What we have here is the core of the term “peer pressure,” and also the core of the notion of “community policing.” In a group of appropriate size, as long as there is a culture established, you will see fellow members of the society enforcing the implicit rules of that society. People who deviate will be maligned, ostracized, and eventually (should there be a form of authority with this power) ejected.

This is only possible because of the promise of future interaction. This is perhaps best illustrated by recent events here on this blog. A culture has been established (and in fact, I’ve worked over years to establish it, via the manner of my participation on many different forums). Certain types of attacks and commentary isn’t welcome within that culture for a variety of reasons. When people showed up contravening that unspoken rule, other blog regulars started openly putting down the offenders. Notably, the authority (meaning me) didn’t. Some offenders promised to reform purely so they could maintain their access to the group resource: namely, the blog. Others persisted in their behavior. Eventually, the outcry was enough that the authority (again me) stepped in and enforced the unspoken rules and made them explicit. In effect, communitarian policing led to the creation of a “law.” The folks who joined but were disruptive were either normed into the group or were ejected via ostracization.

The “law” is interesting, because at that point, we move out of the realm of communitarian enforcement and into the realm of “authority-based” trust. At that point, there need not be any expectation of repeated interaction. You have a level of trust that the guy in front of you in the checkout line is not going to turn around and stab you in the eye with his Snickers bar because of mediated trust — you are relying on the authority above the both of you to keep that from happening.

Obligatory game-related point to make: This is in fact why in my community relations policies manual at SOE I recommend not having a “general game discussion” forum — by creating a community whose natural shared interest is so large, you rapidly grow beyond Dunbar’s Number, and thus rapidly create an environment where you must appeal to authority in order to get a civil environment. In other words, an overly large forum or game will have greater policing problems, because smaller groups are more effective at policing themselves via peer pressure. This is why the SWG forums were partitioned into so many smaller groups.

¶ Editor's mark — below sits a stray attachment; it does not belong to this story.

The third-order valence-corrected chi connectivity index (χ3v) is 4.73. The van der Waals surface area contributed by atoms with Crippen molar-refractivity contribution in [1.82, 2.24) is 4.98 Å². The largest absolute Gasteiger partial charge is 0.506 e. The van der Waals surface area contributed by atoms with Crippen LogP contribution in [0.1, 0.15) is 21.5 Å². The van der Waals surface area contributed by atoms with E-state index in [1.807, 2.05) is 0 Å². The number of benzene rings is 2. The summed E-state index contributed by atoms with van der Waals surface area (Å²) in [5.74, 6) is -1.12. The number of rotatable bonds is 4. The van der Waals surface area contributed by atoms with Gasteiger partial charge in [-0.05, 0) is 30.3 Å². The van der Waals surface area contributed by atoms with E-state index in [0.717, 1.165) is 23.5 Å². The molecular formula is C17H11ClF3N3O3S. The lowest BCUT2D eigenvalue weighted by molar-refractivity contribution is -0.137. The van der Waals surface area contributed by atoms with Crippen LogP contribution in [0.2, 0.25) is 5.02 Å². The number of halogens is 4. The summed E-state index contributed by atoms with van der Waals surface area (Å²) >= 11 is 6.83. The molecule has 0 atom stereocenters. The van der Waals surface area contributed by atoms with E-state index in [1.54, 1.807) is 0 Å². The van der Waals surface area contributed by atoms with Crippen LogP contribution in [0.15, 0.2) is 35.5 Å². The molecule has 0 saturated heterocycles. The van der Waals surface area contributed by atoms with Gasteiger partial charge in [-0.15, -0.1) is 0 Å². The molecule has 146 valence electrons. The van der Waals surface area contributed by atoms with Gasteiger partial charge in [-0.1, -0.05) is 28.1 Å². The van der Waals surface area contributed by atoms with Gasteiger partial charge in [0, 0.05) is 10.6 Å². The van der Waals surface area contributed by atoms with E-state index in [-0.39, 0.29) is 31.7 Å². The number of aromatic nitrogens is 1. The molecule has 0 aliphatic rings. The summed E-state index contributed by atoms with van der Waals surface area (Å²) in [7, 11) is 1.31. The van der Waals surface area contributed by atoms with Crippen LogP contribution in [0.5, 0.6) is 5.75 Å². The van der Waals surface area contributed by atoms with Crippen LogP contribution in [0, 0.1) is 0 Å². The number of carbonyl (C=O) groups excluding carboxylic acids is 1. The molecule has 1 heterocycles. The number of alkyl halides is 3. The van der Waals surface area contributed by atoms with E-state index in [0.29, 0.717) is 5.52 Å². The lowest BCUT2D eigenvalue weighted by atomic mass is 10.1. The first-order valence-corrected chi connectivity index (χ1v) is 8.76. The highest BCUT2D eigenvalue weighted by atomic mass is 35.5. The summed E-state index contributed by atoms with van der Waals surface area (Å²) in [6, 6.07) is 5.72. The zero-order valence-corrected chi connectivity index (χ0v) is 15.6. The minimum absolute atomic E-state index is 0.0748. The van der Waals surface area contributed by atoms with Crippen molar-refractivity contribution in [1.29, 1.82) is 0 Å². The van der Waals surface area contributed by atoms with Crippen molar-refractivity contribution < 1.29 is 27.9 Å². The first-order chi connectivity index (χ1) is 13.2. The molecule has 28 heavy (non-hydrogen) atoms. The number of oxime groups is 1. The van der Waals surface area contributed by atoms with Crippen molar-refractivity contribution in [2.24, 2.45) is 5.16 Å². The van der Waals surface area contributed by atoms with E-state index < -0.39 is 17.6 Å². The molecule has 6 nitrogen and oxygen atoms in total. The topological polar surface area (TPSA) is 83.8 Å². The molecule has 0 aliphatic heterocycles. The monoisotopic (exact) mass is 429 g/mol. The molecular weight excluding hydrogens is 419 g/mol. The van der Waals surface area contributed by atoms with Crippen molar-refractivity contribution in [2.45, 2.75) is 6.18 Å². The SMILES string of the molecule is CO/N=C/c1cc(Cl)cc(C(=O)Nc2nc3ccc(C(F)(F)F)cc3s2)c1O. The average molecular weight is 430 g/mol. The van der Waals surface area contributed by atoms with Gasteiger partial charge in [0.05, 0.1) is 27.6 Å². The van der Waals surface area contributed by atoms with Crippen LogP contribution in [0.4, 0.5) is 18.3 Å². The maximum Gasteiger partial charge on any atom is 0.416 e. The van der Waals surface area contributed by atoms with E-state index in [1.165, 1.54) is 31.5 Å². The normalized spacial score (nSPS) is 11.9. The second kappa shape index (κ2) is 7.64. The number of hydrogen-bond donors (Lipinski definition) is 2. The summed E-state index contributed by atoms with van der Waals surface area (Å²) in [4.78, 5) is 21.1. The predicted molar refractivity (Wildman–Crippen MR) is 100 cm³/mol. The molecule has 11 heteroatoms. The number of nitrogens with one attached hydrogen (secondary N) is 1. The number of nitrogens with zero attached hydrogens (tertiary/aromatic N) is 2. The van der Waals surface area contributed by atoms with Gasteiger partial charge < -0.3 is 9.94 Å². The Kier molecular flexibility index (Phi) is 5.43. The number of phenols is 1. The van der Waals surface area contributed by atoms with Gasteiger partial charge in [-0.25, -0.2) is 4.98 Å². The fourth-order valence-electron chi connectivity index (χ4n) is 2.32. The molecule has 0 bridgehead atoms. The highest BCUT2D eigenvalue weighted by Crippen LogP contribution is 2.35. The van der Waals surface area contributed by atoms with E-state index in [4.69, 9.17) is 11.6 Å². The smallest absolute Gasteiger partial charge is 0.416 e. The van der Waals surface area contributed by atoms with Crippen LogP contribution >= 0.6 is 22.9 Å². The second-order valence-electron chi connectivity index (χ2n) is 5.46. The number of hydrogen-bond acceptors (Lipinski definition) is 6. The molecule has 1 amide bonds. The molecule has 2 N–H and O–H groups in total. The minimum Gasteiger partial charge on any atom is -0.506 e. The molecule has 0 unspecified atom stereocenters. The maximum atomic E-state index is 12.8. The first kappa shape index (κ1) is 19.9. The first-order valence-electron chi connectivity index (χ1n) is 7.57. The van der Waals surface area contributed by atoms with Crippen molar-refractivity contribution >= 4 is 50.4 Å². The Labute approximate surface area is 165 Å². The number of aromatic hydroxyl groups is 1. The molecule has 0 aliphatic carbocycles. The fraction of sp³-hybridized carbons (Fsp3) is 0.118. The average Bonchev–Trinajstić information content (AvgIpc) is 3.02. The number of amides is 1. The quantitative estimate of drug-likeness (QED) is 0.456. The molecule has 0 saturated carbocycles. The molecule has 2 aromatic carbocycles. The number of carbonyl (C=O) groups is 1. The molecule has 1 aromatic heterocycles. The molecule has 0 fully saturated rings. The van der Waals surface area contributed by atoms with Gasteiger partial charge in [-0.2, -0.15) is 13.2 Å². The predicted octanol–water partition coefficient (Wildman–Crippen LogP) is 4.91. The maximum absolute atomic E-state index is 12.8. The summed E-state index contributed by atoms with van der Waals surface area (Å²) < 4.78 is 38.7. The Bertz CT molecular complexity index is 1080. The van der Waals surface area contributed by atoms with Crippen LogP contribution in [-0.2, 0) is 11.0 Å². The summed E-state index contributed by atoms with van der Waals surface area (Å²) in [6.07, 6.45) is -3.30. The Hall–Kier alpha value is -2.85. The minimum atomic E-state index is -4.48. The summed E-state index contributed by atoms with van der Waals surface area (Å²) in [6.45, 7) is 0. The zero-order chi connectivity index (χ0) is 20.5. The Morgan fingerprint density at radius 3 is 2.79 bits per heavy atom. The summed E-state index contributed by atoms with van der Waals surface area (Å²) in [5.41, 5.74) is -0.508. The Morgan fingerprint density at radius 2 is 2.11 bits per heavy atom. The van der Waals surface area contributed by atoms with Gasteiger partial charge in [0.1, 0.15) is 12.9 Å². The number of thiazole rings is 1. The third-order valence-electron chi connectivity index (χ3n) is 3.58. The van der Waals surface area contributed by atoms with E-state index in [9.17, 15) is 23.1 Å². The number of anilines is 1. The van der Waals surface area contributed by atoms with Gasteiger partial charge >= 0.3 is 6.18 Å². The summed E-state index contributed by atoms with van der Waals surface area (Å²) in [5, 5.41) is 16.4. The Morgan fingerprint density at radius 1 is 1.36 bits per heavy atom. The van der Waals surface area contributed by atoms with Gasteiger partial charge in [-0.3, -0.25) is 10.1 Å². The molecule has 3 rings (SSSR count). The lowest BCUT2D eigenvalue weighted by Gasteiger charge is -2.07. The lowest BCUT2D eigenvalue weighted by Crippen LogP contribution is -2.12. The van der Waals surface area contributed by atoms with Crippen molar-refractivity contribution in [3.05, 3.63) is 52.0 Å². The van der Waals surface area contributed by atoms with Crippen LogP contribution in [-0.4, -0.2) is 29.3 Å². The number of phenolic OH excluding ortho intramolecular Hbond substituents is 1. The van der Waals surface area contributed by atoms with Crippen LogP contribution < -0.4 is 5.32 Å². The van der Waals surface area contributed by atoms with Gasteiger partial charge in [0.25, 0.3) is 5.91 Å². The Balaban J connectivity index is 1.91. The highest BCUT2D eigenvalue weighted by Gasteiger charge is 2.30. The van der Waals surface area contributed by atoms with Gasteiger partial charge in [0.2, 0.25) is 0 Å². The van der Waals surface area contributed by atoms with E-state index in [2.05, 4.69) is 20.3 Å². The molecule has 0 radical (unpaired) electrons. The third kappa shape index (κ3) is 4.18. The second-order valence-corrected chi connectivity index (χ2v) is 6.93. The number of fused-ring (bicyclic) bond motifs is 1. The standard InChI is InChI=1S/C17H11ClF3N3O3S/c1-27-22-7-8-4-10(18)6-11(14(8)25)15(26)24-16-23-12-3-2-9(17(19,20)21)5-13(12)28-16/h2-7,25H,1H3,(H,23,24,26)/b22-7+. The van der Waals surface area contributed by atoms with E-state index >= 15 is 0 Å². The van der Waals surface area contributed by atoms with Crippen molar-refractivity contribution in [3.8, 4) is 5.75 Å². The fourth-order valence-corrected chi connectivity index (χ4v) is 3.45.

I also believe this is why the level-based segmenting of player populations into cohorts and “cozy worlds” is such a powerful dynamic, and why levelless systems have to find a compensating mechanic. Dunbar’s number is about our support system, not just about our knowledge sphere. Being outnumbered by the big bad world is uncomfortable. A big anonymous world is not as emotionally satisfying as a tight-knit community of reasonable size.

And all of that just covers the very first sentence in the notes I set out to transcribe. We have seven pages of notes to go! At this rate, I’ll finish in 2008.

Still to come in part 2 (and beyond, if need be):

  • “The relay problem” with authority appeals
  • “Trust is not transitive, but mistrust always is.”
  • Can we architect communitarian models that resist homogeny?
  • “The more distant the authority, the higher the burden of proof is.”
  • Is there such a thing as bottom-up authority?
  • What’s the difference between trust and faith?
  • Yes, of course we will talk about LambdaMOO!

  32 Responses to “On Trust (part I)”

  1. Blogroll Joel on Software Raph Koster Sunny Walker Thoughts for Now Sex, Lies and Advertising

  2. You sir would make a good Brit, where a natural appreciation for irony is a pre-requisite!

  3. Your first paragraph can be summarized as “Familiarity Breeds Trust”. That doesn’t include authority issues, and probably a host of other things, but those three words put together a lot of it. =)

  4. Your first paragraph (where it begins “Let’s take the following as a truism”) can be summarized as “Familiarity Breeds Trust”. That doesn’t include authority issues, and probably a host of other things, but those three words put together a lot of it. =)

  5. Interesting, to say the least.

    As my son pointed out while I was reading this and discussing it with him, the online limits to the size of a community may be considerably lower than Dunbar’s number due to each individual’s need to maintain relationships outside the online medium. Since the online community only represents a fraction of the individual’s “monkeysphere,” and it’s relatively easy (relative to communities based on physical proximity, anyway) to change online communities, I wonder if online communities have more churn? How does that affect trust?